Why? Because our control table was calculated when A/B was the square root of Key. As we shift along the curve, we need to space out appropriately.
As a bonus, can the mathematician collapse the Key space into a point on the A/B curve. If so, we only need to generate a single table.
The number A x B = Key plots the following:
X-Axis maps A and Y Axis maps B.
The closeness of the curve to the A and B axis is dependent on the size of the public key (where A x B = Key).
Basically, the curve is going to shift to the right as the Key becomes larger.
Now the idea I would like you to digest or have questions about is
- Given any point on the curve, there exists a tangent (ratio of A/B)
- We are interested in the value of B as A increases in whole number increments and is a whole number itself. In particular, we really are only interested in the Remainder of B when Key / A is something remainder ZERO. We will have found the factors for this public key. Specifically, it will be the last value of A (also and always a whole number) that we tried and the value B for which the remainder is zero (so also is a whole number).
- The basic algorithm is simple enough.
-1- Pick a point on the curve where A is a whole number
-2- Find the remainder of B where Key/A is B
-3- Check if remainder of B is ZERO, (if it is ZERO then we are done.)
-4- Go back to step 1, (next you will pick the next whole number for A)
This will work, but is way too slow. What we are doing with the HAL algorithm is improving the basic algorithm above so that we can jump chunks of the curve where we know the remainder doesn't get too close to zero.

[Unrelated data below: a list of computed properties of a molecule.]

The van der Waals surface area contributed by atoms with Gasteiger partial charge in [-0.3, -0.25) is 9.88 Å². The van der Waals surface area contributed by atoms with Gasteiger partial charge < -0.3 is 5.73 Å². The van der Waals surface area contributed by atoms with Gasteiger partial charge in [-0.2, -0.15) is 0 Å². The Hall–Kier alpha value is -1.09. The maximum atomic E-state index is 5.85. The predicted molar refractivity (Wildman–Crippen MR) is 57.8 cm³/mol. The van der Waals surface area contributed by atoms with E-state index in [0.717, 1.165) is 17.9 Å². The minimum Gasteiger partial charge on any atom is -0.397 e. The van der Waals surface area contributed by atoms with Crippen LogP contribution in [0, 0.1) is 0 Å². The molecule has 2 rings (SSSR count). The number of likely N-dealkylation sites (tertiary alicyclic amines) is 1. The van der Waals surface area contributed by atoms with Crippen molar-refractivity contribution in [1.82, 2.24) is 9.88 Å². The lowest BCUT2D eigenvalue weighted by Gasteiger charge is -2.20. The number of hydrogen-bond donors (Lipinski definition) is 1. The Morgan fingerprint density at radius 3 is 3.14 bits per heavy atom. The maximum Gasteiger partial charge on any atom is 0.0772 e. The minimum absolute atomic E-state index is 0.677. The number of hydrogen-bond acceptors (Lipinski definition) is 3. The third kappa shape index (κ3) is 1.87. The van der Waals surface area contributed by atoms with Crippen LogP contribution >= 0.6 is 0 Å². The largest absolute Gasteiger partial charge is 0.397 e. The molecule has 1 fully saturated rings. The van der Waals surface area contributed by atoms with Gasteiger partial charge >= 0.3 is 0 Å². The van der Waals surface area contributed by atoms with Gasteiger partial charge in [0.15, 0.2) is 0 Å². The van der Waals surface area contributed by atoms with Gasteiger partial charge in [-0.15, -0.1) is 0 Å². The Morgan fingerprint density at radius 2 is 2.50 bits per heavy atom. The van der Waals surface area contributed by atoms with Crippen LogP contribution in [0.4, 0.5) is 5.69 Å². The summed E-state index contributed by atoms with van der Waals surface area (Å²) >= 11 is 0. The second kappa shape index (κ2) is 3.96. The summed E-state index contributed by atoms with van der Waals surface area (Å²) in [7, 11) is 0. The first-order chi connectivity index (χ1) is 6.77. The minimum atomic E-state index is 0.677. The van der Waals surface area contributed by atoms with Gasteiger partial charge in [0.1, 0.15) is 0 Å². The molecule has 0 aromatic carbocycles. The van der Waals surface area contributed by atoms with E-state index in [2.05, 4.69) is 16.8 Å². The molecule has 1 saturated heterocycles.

The more we can jump, the more efficient the algorithm.
Before we step into the improved HAL algorithm, let's review a key concept.
For very large values of Key, (remember A x B = Key), the ratio of A/B will be pretty much constant, the RSA key is 2 power 4096, and that is big.
Let us assume we have created a set of tables already preloaded into the cloud that are optimised for a particular (roughly) sized key.
- Let's say we have 1 million tables to be used only against this particularly narrow range of key sizes
- Each table maps for a slightly different tangent or A/B ratio, but remember that all of these tables can only be used for the appropriate key size
- These tables are spread evenly along the curve so that for any point I pick, there is a table that can tell me how many whole numbers of A that I can safely jump before the possibility arises that I will hit a remainder of zero for B in Key/A = B. Remember, we don't want to miss the point where B is zero or HAL won't work.
- These tables are indexed with the current remainder. (Programmers or developers note these lookup tables can be implemented with a Hashtable, say in C# or Java) Let's assume that we have to check all the points where A moves along the curve, each time producing a remainder B. As soon as B is close enough to any of the indexes, then you can use the table to work out how many whole numbers you can jump safely without missing when B has a remainder of zero.
This piece is a critical concept.
- Each set of lookup tables that is indexed with some reasonable offset only really works for a particular Key size.
- As the key grows or shrinks for the series of tables, the results of the lookup 'go out of focus' or become more inaccurate.
- Therefore, we also need to create a new series of tables as the Key size grows. Perhaps we need to create the tables every 0.001 % growth of the key.